If there is a taker, the event also could serve as a dry run for the 2021 Final Four, also slated for Indy.

“It’s not going to hurt,” Vaughn said. “I can tell you all the planning we’re doing right now is the same for a Final Four that’s been scheduled here for any other year. But it would be nice to have this experience under our belt to see if it can be done.”

Maui Invitational moving to North Carolina during pandemic

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ASHEVILLE, N.C. — The Maui Invitational is moving to the mainland during the coronavirus pandemic.

One of the premier preseason tournaments on the college basketball schedule, the Maui Invitational will be played at the Harrah’s Cherokee Center in downtown Asheville, North Carolina.

Dates for the tournament announced Friday have yet to be finalized. The NCAA announced Wednesday that the college basketball season will begin Nov. 25.

This year’s Maui Invitational field includes Alabama, Davidson, Indiana, North Carolina, Providence, Stanford, Texas and UNLV.

All teams, staff, officials, and personnel will be in a bubble environment that limits their movement and interaction outside the venue.

Burton eligible at Texas Tech after 2 seasons at Wichita State

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LUBBOCK, Texas — Junior guard Jamarius Burton has been granted a waiver from the NCAA that makes him eligible to play this season for Texas Tech after starting 52 games the past two seasons for Wichita State.

Texas Tech coach Chris Beard announced the waiver Thursday, which came five months after Burton signed with the Big 12 team.

Burton has two seasons of eligibility remaining, as well as a redshirt season he could utilize. He averaged 10.3 points and 3.4 assists per game as a sophomore at Wichita State, where he played 67 games overall.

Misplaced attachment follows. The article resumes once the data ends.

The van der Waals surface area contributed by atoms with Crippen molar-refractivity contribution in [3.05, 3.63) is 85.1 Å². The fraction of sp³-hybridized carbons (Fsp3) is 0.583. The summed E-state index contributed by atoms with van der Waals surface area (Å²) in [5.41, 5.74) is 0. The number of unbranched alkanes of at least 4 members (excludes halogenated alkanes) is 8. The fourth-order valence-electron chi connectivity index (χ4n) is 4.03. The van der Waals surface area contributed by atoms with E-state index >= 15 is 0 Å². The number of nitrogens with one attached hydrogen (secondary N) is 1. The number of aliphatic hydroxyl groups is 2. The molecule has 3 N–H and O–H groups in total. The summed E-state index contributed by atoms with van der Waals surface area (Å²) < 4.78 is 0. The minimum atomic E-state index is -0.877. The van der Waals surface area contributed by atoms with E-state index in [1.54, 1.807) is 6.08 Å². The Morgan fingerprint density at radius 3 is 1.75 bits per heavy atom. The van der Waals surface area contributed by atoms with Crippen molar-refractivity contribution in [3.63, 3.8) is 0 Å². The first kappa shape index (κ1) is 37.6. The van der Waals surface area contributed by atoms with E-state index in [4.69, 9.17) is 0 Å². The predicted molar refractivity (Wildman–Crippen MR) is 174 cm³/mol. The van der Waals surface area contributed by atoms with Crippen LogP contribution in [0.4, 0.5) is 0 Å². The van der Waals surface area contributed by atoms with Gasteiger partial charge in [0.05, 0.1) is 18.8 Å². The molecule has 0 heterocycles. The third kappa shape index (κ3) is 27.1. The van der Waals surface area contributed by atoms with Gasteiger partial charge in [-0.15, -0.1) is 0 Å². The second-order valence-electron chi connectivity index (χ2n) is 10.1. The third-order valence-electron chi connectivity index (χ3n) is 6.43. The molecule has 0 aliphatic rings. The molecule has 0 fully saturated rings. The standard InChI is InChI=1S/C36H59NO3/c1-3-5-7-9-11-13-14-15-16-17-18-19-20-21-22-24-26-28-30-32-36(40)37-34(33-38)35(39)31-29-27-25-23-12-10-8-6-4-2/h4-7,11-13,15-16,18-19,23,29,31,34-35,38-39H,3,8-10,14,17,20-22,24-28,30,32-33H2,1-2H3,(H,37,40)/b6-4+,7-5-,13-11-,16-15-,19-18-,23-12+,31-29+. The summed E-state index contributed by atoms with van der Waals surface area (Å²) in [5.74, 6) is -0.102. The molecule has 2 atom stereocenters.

Burton is from Charlotte. He helped lead Independence High School to a 31-1 record and the North Carolina Class 4A state championship as a senior there.

NCAA season set to open day before Thanksgiving

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The NCAA men’s and women’s basketball season will begin on Nov. 25, the day before Thanksgiving.

The Division I Council voted Wednesday to push the start date back from the originally scheduled Nov. 10 as one of several precautions against the spread of coronavirus.

The later start date coincides with the decision most schools made to send students home from Thanksgiving until January out of concern about a potential late-fall and early-winter flareup of COVID-19. Closed campuses could serve as a quasi bubble for players and provide a window for non-conference games.

The maximum number of regular-season games has been reduced from 31 to 27. The minimum number of games for consideration for the NCAA Tournament was cut from 25 to 13.

Teams can start preseason practices Oct. 14 but will be allowed to work out 12 hours per week beginning Monday.

No scrimmages against other teams or exhibitions are allowed.

In other action, the council voted to extend the recruiting dead period for all sports through Dec. 31. In-person recruiting is not allowed during a dead period, though phone calls and other correspondence are allowed.

The men’s and women’s basketball oversight committees had jointly recommended a start date of Nov. 21, which would have allowed for games to be played on the weekend before Thanksgiving. The council opted not to do that to avoid a conflict with regular-season football games.

The council is scheduled to meet again Oct. 13-14 and could delay the start date and change other pieces of the basketball framework if circumstances surrounding the virus warrant.